Sen. Dianne Feinstein’sreturn to Congress is being clouded by more reports calling her ability to serve into question, including a new anecdote published by Politico Thursday about an alleged memory lapse by the California Democrat in 2021.
An unnamed Senate staffer recalled the senator welcoming Sen. Tim Scott (R-S.C.) to the chamber, apparently confusing him with Sen. Raphael Warnock (D-Ga.), who had just won his seat in a special election. Both Scott, who joined the Senate in 2013, and Warnock are Black.
The unidentified congressional aide remembered Scott “play[ing] along,” and telling the veteran senator, “Your support means a lot,” according to the report, which is part of journalist Ben Terris’ upcoming book “The Big Break: The Gamblers, Party Animals, and True Believers Trying to Win in Washington While America Loses its Mind.”
The offices of Feinstein and Scott did not immediately respond to requests for comment on the report.
Sen. Dianne Feinstein (D-Calif.) returned to Washington after a period of illness.
Feinstein’s hiatus from the Senate ended on Wednesday, following increased concern about her age and cognitive abilities. The 89-year-old had been out of office since early March after being hospitalized for a case of shingles.
A 2022 story from the San Francisco Chronicle cited an anonymous Democratic senator who said, “It’s bad, and it’s getting worse.”
A subsequent New York Times report quoted lawmakers and aides who said Feinstein “sometimes struggles to recall the names of colleagues, frequently has little recollection of meetings or telephone conversations, and at times walks around in a state of befuddlement.”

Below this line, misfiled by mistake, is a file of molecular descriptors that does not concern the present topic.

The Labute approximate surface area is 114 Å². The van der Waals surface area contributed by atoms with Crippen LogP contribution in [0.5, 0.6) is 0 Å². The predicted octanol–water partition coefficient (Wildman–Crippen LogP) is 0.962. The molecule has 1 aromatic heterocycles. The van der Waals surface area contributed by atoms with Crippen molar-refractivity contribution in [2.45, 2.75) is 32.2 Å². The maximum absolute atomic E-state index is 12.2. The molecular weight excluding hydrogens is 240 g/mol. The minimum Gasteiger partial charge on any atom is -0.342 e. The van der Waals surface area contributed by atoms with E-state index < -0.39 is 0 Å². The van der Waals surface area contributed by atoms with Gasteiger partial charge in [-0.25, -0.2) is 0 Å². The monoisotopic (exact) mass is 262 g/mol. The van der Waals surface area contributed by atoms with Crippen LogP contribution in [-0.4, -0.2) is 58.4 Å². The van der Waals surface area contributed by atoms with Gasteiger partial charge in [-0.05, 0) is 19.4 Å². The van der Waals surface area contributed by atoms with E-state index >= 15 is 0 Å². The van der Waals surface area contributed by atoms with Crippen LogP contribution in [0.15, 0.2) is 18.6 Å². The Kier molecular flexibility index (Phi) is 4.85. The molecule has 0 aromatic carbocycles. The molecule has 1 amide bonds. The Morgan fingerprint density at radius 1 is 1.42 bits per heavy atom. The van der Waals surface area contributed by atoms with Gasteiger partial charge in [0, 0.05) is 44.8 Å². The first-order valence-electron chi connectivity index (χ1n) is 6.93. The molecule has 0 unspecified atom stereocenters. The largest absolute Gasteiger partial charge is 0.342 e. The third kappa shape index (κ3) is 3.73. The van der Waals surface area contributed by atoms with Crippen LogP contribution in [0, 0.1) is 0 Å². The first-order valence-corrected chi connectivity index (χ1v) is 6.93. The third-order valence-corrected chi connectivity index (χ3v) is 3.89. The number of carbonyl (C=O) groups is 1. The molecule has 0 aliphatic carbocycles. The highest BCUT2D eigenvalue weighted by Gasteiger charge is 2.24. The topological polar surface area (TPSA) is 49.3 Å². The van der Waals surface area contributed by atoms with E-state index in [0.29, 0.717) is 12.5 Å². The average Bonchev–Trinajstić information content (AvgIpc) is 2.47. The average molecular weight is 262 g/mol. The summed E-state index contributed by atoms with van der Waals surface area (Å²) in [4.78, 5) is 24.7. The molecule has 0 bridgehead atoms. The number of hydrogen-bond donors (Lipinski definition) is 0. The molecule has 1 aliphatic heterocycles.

Before that, Feinstein worried colleagues when she asked the same question twice during a Nov. 17, 2020, Senate Judiciary Committee hearing with Twitter CEO Jack Dorsey.
Feinstein responded to the criticism in a May 2022 statement, saying that while she had a “difficult” year coping with her late husband Richard C. Blum’s terminal illness, she “remained committed to achieving results and I would put my record up against anyone’s.”
“If the question is whether I’m an effective senator for 40 million Californians, the record shows that I am,” the statement went on.
CORRECTION: A previous version of this story said a Feinstein staffer had shared the account of her interaction with Scott. Politico’s piece did not disclose whose office the congressional aide worked in.